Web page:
From a volatility perspective, there are 3 common methods of managing volatility in investing: either reduce it, accept it, or use it as an opportunity.
Volatility Reduction: The use of hedging and making investments in less-volatile assets in a portfolio can reduce volatility, which can reduce the severity of drawdowns but may also potentially reduce the upside of long-term investment potential.
Volatility Acceptance: Higher volatility strategies have higher error bands, implying both larger upside and downside range-band possibilities. As investor time horizons decrease, price volatility often increases, particularly in long-term investments and innovation stocks. As volatility increases, the dispersion in the asset's returns increases, so portfolios with higher volatility have a wider range of outcomes, implying potentially higher high points but lower low points. Often, the price of admission for high-potential-return, high-growth investing is volatility; rarely are there scalable investment opportunities in which the potential returns are high with little volatility & small daily price fluctuations; as a result, there is often a tradeoff between risk and return, along with the condition that the future is not fully predictable because the future holds both unknown decisions and uncertainty around the impact & reactions to these unknown decisions.
Volatility as an Opportunity: Perhaps, a counterintuitive investment principle is using volatility as a buying opportunity for making and concentrating investments in high-quality assets because when there is max fear, uncertainty, and doubt, then market prices for quality assets are often trading at discounted or distressed prices. This kind of market environment enables smart investors to buy premium-quality assets at discounted prices. For hypothetical examples, here are 5 sample case studies for transforming stock drawdowns into potential investment opportunities for quality companies:
For a stock that has fallen 50% from its peak, if you believe that the stock can reach back to the peak in 5 years, then that's a 15% CAGR investment opportunity (2x in 5 years).
For a stock that has fallen 75% from its peak, if you believe that the stock can reach back to the peak in 10 years, then that's a 15% CAGR investment opportunity (4x in 10 years).
If a software company grows its revenues at a 25% compounded annual growth rate over the next 5 years and maintains the same price revenue multiple & share count, then that's a potential 3x return on the stock in 5 years (aka 25% CAGR on investment).
Note: CAGR = Compounded Annual Growth Rate.
Investing in the Innovation Economy
For general technological trends, Drawing Capital primarily evaluates high-growth software, e-commerce, and healthcare technology companies, with an emphasis on innovative technologies, sustainable differentiation with growth, quality distributions channels, and enduring business models. Additionally, we actively utilize rigorous bottom-up fundamental analysis in the “innovation economy” with a technical overlay, combined with using insights from the startup ecosystem, market research, and intermarket analysis for public & private investments.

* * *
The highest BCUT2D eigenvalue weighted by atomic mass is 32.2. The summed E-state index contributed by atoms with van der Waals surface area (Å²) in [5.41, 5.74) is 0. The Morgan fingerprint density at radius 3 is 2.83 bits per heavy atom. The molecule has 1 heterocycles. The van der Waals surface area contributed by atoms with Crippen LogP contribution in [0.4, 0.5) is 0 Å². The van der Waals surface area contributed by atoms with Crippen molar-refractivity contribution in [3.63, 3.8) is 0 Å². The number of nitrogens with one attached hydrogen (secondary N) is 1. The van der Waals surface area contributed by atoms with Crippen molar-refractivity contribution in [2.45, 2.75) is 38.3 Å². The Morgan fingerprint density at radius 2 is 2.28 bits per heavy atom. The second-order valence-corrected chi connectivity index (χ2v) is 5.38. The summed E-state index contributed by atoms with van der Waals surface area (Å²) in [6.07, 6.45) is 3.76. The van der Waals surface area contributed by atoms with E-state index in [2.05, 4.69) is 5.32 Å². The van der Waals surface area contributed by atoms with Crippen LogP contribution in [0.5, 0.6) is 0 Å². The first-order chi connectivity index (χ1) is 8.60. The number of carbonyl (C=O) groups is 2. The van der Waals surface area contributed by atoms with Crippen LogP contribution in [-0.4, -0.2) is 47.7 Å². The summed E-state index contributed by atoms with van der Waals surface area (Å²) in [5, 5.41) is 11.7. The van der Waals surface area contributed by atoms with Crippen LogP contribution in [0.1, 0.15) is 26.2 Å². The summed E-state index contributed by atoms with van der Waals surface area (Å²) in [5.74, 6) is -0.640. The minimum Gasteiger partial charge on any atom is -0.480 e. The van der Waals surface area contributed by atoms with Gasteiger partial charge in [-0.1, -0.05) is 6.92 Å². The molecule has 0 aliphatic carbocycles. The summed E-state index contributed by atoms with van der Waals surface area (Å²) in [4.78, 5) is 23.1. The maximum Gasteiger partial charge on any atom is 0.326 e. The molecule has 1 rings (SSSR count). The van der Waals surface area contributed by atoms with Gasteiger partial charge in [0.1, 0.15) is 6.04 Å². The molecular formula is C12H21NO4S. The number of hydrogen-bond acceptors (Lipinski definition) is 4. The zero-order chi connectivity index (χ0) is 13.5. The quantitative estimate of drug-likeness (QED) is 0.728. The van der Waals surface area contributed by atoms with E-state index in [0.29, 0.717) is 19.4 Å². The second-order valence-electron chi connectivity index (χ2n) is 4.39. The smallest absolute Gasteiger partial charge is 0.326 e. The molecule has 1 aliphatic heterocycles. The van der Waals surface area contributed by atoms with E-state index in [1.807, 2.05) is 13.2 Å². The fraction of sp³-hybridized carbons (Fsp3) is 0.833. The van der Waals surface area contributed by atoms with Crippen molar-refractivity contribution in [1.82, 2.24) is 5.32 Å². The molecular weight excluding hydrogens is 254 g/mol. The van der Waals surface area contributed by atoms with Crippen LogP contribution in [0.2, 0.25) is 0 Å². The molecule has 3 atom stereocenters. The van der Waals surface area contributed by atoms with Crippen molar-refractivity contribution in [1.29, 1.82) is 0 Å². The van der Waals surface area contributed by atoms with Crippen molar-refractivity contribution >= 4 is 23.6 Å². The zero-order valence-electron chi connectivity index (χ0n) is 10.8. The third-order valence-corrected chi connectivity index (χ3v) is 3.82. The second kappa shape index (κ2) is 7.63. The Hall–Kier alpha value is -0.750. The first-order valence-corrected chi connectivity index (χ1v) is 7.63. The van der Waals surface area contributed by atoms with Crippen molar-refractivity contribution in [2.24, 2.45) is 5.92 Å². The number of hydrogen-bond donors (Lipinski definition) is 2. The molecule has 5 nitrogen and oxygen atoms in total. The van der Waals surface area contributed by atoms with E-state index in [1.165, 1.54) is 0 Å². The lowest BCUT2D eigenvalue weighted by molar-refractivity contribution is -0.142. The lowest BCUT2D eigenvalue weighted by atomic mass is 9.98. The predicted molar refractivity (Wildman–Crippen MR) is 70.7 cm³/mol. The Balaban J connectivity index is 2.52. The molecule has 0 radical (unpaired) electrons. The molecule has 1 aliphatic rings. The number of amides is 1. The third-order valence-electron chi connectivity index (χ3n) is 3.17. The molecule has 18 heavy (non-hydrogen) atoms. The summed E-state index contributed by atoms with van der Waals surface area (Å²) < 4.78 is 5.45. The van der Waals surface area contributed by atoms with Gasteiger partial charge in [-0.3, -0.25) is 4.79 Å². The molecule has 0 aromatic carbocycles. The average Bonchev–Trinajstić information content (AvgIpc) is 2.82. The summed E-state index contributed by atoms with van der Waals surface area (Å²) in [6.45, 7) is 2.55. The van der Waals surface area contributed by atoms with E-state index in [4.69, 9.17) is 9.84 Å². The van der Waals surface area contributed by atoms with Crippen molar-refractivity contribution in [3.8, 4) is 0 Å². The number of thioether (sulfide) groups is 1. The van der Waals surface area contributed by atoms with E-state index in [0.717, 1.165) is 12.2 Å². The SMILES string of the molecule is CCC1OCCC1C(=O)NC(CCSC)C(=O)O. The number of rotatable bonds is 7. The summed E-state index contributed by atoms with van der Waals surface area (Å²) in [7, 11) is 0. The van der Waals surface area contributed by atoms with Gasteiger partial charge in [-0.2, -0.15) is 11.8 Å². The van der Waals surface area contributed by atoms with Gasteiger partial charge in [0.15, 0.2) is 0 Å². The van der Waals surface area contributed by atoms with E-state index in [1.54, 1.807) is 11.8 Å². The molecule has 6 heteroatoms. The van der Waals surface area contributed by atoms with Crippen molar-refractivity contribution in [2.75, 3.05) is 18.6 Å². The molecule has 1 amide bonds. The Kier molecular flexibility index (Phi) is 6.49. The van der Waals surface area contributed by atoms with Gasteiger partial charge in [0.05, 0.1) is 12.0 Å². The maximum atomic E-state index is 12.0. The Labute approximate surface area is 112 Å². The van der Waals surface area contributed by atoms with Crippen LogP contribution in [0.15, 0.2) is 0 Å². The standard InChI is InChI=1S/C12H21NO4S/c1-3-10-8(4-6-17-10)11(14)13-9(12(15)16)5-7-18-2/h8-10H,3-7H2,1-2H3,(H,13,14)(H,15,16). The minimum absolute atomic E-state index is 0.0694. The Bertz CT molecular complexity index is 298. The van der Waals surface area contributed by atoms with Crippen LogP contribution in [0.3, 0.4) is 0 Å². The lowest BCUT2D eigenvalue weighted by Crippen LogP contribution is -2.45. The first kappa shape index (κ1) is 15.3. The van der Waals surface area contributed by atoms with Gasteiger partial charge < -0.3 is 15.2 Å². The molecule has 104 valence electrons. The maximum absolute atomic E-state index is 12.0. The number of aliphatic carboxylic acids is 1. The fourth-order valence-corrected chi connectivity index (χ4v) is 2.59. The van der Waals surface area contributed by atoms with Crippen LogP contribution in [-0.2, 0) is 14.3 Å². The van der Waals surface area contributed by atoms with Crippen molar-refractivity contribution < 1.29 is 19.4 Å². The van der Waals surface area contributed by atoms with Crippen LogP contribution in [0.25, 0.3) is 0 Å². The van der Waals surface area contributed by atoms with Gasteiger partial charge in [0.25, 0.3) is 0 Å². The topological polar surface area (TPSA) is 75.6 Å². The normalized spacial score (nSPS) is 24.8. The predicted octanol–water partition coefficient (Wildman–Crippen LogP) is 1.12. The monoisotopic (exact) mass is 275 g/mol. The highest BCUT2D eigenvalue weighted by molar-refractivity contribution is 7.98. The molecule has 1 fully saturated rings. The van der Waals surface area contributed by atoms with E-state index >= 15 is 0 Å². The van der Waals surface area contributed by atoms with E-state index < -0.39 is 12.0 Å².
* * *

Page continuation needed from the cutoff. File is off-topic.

As innovation-focused investors, we are offered the potential for attractive long-term wealth creation in exchange for short-term price fluctuation. Since innovation investing and investing in emerging technologies have uncertainty around their validity and future impact, short-term price movements can be a rollercoaster ride. Changes in broader investor sentiment can increase or decrease the level of collective perceived uncertainty in financial markets. Nonetheless and despite the recent market volatility, we believe that the key takeaway is that several technological trends continue to present increasingly compelling opportunities for long-term patient investors, even as price multiples contract and several companies continue to exhibit strong growth results, product development, business performance, and financial fundamentals.
While historical data and narratives can be useful for historical precedent, we also recognize that 2022 so far has been a very challenging market environment for “growth stocks”, long-duration assets, popular stock indices, and the bond market. This challenging environment in popular market indices and in innovation investing is further amplified by four external factors:
Elevated levels of inflation
Tightening monetary policy from the Federal Reserve
Rising discount rates
Fears of an upcoming economic recession or “negative growth shock”
In some scenarios, there are some similarities between the drawdown in the bursting of the technology bubble in 2000-2002 and the current price drawdowns from their peak prices for unprofitable technology companies and various cryptocurrencies. According to data from Koyfin, the NASDAQ 100 Index fell nearly 83% from its peak from March 2000 to October 2002.
Performance Table for Innovation Themes
Connecting Interest Rates with Innovation Investing